Young Innovators Series: How Alma Gashi,15, became an agent of change in her local community

Name: Alma Gashi
Age: 15
City/Country of Origin: Ferizaj, Kosovo (UNSC 1244)

Alma Gashi is in Grade 10. She has a sweet spot for Artic Monkeys and Coldplay. She also has a natural gift for advocating for young people, which is what  prompted her to apply to the second edition of the UPSHIFT workshop organized by UNICEF Innovations Lab Kosovo.

When she found out that until the year 2000, there were no ophthalmologists in Ferizaj, Kosovo, she was inspired to build a project which focuses on sensitizing young people that ophthalmologic problems should not be neglected. She teamed up with Arbnor Karaliti, Albrim Tahiri, and Uresa Ahmeti. This is how the project “Let’s See,” came to be and changed an entire community.

Alma also volunteers at the Youth Center in Ferizaj and will be participating at the Harry Singha Foundation Youth Leadership Summit in London later this year to talk about what it means to be a leader; an innovator.

What inspired you to come up with your innovation/youth?
Alma Gashi (AG): Many children in our community are unaware of the importance of optical health. For example, one of my friends had eyesight problems and he thought it was normal to see blurry. The fact that we didn’t have ophthalmologists in Ferizaj before 2000 was also a difficult reality to process, but it served as an inspiration to create something in our community that hadn’t been done before.

What challenges did you encounter when you were trying to execute your innovation/ project?
AG: It was a bit difficult to coordinate meetings with the other team members as we were in school and had to focus on both school and our project.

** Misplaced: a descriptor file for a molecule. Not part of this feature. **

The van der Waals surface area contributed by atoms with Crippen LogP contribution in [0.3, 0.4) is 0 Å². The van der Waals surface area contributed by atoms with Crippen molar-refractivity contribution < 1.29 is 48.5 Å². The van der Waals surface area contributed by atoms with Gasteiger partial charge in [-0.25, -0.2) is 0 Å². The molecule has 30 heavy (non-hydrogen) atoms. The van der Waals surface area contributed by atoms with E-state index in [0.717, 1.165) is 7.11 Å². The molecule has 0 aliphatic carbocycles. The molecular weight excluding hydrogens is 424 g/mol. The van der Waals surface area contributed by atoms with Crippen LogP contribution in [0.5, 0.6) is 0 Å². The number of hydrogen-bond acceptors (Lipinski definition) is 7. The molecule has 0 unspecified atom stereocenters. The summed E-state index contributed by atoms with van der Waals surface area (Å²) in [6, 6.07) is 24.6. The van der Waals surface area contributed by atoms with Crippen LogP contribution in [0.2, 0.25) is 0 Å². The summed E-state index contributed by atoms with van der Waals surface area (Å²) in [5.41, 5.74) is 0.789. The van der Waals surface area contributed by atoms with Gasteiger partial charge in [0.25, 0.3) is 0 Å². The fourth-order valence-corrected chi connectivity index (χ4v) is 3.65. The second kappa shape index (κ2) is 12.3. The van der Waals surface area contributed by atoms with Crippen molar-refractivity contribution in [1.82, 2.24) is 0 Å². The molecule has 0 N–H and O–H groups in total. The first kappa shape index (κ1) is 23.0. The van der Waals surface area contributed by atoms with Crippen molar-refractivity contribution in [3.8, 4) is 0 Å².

Alma working alongside her teammates. Photo: Let’s See
Alma working alongside her teammates. Photo: Let’s See

Another difficulty that we faced was that some school directors did not want to support us. They thought that it was not important for us to give lectures at their schools about optical health awareness. In the end, however, they ended cooperating and thanking us!

In what way do you think ‘Let’s See’ benefited the children/young people from your community?
AG: I think it has benefited many children. As a result of our project, our municipality opened a center for eye care! Prior to the workshops that we gave at schools, we surveyed 600 young people to measure their knowledge on eyesight health. We held a march and about 100 people participated. We also did a short film, which you can view here.

Children participating in the march in Ferizaj. Photo: Let’s See
Children participating in the march in Ferizaj. Photo: Let’s See

70% of people that we surveyed and participated in our workshops said they had gained knowledge about optical health. I even noticed that a boy that participated in the workshops started wearing glasses.

What’s the best advice that you’ve received?
AG: Andrew Russell, the UN Development Coordinator and UNDP Resident Representative in Kosovo told me a great quote: “If you think you are too small to make a difference, try sleeping with a mosquito.” Andrew told us to never give up for being too young. It’s not about how old you are, but about the difference that you are trying to make.

Alma has found herself leaning towards science. She is part of a scientific gymnasium in Ferizaj. She is aiming to learn HTML and dreams of becoming a programmer/coder. She would like to create solutions for children and raise awareness about how tech is good when it’s not overused. “I’m going to fight technology with technology,” she says.

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